The story of distillers grains going into the future will largely be driven by exports, according to Steve Markham from CHS, Inc.
Markham spoke about issues that will affect the future sales and marketing of distillers grains Wednesday at the 18th Annual Distillers Grains Symposium in Dallas, hosted by the Distillers Grains Technology Council.
Markham said he is bullish on exports because the U.S. ethanol industry has developed a lot of good, long-term export customers who are happy with how their livestock responds to U.S. dried distillers grains. To prove his point, Markham shared that in the 2006-07 marketing year, the U.S. exported just 12.76% of the DDG it produced. By 2012-13, that percentage grew to 24.36%. China, in particular, now buys 10% of all U.S. DDG, constituting about half of all DDG exports.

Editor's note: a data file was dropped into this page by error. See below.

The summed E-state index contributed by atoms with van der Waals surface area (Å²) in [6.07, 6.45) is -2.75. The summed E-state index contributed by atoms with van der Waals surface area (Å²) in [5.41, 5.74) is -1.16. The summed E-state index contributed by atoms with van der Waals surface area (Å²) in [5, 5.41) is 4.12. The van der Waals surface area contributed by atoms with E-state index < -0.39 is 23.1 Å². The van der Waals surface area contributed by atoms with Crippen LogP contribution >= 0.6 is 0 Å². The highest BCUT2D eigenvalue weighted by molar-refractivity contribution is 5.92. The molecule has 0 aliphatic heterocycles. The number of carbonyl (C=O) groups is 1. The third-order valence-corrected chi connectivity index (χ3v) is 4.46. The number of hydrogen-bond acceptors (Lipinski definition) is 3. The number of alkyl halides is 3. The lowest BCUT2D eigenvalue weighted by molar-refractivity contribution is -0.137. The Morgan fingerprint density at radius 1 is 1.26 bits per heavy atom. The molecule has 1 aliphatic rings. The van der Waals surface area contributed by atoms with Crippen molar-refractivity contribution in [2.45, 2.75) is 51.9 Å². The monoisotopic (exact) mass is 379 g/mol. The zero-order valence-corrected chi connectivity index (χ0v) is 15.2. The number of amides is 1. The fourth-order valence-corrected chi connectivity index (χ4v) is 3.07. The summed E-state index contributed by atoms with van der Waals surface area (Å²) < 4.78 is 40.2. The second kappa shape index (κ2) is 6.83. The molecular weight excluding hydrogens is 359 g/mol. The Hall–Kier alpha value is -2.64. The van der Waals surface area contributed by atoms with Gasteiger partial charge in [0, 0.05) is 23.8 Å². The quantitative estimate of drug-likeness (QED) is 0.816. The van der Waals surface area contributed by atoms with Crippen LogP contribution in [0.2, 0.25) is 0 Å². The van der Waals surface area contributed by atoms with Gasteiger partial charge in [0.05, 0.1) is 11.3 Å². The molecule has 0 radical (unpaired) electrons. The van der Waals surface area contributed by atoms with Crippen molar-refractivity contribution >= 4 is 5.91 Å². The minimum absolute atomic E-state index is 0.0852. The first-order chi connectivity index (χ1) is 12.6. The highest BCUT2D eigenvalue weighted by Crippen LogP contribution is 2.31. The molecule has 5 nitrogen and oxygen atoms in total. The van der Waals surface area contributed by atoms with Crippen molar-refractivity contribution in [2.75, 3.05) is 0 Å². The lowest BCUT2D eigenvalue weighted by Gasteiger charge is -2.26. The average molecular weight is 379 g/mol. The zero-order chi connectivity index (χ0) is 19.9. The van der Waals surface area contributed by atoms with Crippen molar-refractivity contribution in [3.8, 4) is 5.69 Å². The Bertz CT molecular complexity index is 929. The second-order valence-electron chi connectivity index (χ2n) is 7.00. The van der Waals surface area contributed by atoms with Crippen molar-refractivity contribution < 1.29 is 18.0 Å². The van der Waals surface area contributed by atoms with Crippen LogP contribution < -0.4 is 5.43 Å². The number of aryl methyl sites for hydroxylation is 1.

U.S. consumption has dropped in the U.S. because of high prices and high values of DDG relative to corn and soybean meal. Those increases have decreased inclusion rates, especially in swine and poultry rations.
Despite the continuing wait for China to approve the MIR 162 trait, Markham said that China has domestic corn stocks, although not good quality, in excess of 90 million metric tons, some from as far back as two years ago. He added that the U.S. may not be able to count on China buying as much DDG as in past years. With Europe still not budging on the GMO issue, Markham added he would like to see seed companies develop seed that is more acceptable to the rest of the world.
Another factor that will affect future markets is the Panama Canal expansion due to be completed in 2016. The expansion will increase the number of ships 40 to 55 vessels a day and will increase container ships and bulk vessels accessing eastern ports and New Orleans, which be more efficient than delivering shipments on the West Coast and shipping by rail or truck.
Cheryl Anderson can be reached at Cheryl.firstname.lastname@example.org
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